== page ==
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Terence Flanagan was expelled from the Fine Gael parliamentary party last summer after he voted against the abortion bill. Laura Hutton/Photocall Ireland

A TD used a Dáil question to ask if a water meter protester would have their dole cut

Terence Flanagan used a case involving one of his own constituents to ask if the Department of Social Protection cuts the dole of anti-government protestors.

A TD USED a parliamentary question to ask if the Department of Social Protection cuts the dole of people protesting against the government and specifically those involved in recent demonstrations against the installation of water meters.

In an email seen by, Dublin North East TD Terence Flanagan, who is part of the Reform Alliance, submitted details of a specific case involving one his constituents to Social Protection Minister Joan Burton.

In a second email Flanagan named the constituent as Mark Egan and provided his address to the department. He said the constituent who reported Egan wished to remain anonymous.

He said he was concerned “that this person is not actively seeking work as stipulated as a condition of receiving Jobseeker’s Allowance” and raised concerns about the man’s “professional protester activities”.

The details of Egan’s case were not contained in the parliamentary question (PQ) as published on the Oireachtas website in line with the standard practice when individual cases are referred to in PQs.

Egan told that he was “sickened” by what Flanagan had done.

Flanagan told this website that he did not have a vendetta against anyone, that his office – and not himself – had tabled the question and provided the information on behalf of an elderly constituent.  He said it was his role to respond to constituents’ concerns.

“Elderly residents contacted our office, [they] felt intimidated about the protests at the St Joseph’s hospital and they raised these questions,” he said.

The question

The publicly available parliamentary question asked for Burton’s “position regarding social welfare payments (details supplied); and if she will make a statement on the matter”.

In the details supplied in an email to the Department, and seen by this website, Flanagan wanted to know if the government was doing anything to cut the dole payments of people protesting against the coalition.

He specifically identified Egan’s activities at a water meter protest in Raheny earlier this month saying his own constituent was preventing Irish Water from installing meters “often by standing in the holes dug for the meters to be placed in”.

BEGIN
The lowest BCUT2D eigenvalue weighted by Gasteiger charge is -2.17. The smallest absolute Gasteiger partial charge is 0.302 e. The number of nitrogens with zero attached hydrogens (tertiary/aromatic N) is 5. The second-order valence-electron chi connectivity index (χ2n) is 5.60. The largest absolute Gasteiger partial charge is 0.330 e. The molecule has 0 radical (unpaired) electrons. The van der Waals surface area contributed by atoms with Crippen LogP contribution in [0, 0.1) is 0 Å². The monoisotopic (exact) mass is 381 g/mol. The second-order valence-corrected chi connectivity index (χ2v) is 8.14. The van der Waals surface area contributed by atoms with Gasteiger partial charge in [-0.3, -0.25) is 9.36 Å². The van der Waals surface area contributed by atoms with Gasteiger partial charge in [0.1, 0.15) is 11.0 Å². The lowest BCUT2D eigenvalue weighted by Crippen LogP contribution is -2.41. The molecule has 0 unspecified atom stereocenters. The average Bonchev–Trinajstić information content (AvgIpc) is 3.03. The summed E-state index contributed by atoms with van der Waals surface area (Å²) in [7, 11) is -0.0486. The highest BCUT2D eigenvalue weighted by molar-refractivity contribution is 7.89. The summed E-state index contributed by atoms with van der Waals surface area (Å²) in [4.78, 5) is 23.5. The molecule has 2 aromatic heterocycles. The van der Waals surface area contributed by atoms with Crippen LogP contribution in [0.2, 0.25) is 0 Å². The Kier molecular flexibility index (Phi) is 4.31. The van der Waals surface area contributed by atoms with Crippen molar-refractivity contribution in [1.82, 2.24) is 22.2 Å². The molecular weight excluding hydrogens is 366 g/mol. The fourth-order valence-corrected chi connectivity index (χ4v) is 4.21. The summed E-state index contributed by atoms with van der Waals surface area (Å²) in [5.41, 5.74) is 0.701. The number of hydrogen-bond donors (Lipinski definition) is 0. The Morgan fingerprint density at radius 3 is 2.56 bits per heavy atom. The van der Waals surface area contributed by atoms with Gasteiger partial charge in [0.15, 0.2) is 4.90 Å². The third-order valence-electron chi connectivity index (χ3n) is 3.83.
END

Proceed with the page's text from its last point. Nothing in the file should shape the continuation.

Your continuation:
He asked Burton: “Does the Department of Social Protection take any action against social welfare recipients that are visibly engaging on a daily basis in anti-Government protests by reducing their social welfare payments?”

Egan is a member of ‘Dublin Says No’ group which has been staging protests against the installation of water meters in the Edenmore area of Raheny in recent weeks.

He said that Flanagan should have contacted him or used the fraud reporting form on the Department of Social Protection website rather than the system of Dáil questions.

“At the end of the day if that deputy had concerns they could have contacted me,” he said.


Egan has been unemployed for two years and recently completed a course in European Language and Studies in Crumlin College. He said that he applies for at least five jobs a day.

“It’s not like this protest is taking all of my time,” he insisted. “I do have spare time to go out looking for work. I am crying out for a job.”

Egan said that he had recently been called for an interview with a social welfare inspector who suspected he had been doing nixers after he was photographed at a protest. But he said he explained what he was doing and claimed he had not yet heard back.

Flanagan said he did not table the question himself, saying: “I didn’t table that personally myself, my office would have tabled that, they would have received that on behalf of a constituent who made a complaint.”

He said that he did not necessarily agree with the premise that dole should be cut for people protesting against the government.

“I think protesters are entitled to protest in a peaceful manner,” he said. “I think the question was asked if the department takes action against people engaging in protests when they should be presenting themselves for work.”

In her written response to Flanagan’s question, Burton said that her department regularly reviews social welfare claims and can withdraw or reduce payments if a person fails to engage with the employment process. She said her department does not comment on allegations about specific cases or customers.

She added: “All allegations made whether anonymous, confidential or otherwise are examined and if relevant, will be referred for follow-up action.”

Read: Thirsty for a revolution? No … we’re not, insist Raheny’s elderly residents

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